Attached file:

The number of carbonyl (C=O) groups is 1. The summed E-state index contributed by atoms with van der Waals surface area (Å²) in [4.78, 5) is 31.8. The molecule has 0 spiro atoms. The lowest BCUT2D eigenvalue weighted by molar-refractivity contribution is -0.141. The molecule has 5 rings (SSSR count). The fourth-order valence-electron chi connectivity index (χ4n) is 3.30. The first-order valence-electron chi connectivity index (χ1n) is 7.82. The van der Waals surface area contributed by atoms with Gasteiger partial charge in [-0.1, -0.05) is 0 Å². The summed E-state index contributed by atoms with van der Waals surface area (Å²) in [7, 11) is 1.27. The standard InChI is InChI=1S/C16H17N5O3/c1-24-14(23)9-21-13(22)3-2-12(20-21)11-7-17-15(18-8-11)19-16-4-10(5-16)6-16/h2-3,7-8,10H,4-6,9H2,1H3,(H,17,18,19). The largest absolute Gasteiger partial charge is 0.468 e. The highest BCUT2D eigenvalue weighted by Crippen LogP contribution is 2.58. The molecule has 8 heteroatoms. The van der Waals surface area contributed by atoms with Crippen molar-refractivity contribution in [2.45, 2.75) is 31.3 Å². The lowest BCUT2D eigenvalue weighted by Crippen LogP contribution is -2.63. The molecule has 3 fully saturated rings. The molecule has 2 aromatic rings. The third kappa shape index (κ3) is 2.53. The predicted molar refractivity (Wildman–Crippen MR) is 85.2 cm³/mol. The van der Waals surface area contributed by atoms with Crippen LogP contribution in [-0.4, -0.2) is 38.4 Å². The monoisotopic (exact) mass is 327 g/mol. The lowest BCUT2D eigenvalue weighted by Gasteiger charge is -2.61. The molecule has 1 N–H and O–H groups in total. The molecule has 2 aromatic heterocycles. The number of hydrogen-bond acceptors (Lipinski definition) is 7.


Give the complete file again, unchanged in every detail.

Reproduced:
The number of carbonyl (C=O) groups is 1. The summed E-state index contributed by atoms with van der Waals surface area (Å²) in [4.78, 5) is 31.8. The molecule has 0 spiro atoms. The lowest BCUT2D eigenvalue weighted by molar-refractivity contribution is -0.141. The molecule has 5 rings (SSSR count). The fourth-order valence-electron chi connectivity index (χ4n) is 3.30. The first-order valence-electron chi connectivity index (χ1n) is 7.82. The van der Waals surface area contributed by atoms with Gasteiger partial charge in [-0.1, -0.05) is 0 Å². The summed E-state index contributed by atoms with van der Waals surface area (Å²) in [7, 11) is 1.27. The standard InChI is InChI=1S/C16H17N5O3/c1-24-14(23)9-21-13(22)3-2-12(20-21)11-7-17-15(18-8-11)19-16-4-10(5-16)6-16/h2-3,7-8,10H,4-6,9H2,1H3,(H,17,18,19). The largest absolute Gasteiger partial charge is 0.468 e. The highest BCUT2D eigenvalue weighted by Crippen LogP contribution is 2.58. The molecule has 8 heteroatoms. The van der Waals surface area contributed by atoms with Crippen molar-refractivity contribution in [2.45, 2.75) is 31.3 Å². The lowest BCUT2D eigenvalue weighted by Crippen LogP contribution is -2.63. The molecule has 3 fully saturated rings. The molecule has 2 aromatic rings. The third kappa shape index (κ3) is 2.53. The predicted molar refractivity (Wildman–Crippen MR) is 85.2 cm³/mol. The van der Waals surface area contributed by atoms with Crippen LogP contribution in [-0.4, -0.2) is 38.4 Å². The monoisotopic (exact) mass is 327 g/mol. The lowest BCUT2D eigenvalue weighted by Gasteiger charge is -2.61. The molecule has 1 N–H and O–H groups in total. The molecule has 2 aromatic heterocycles. The number of hydrogen-bond acceptors (Lipinski definition) is 7.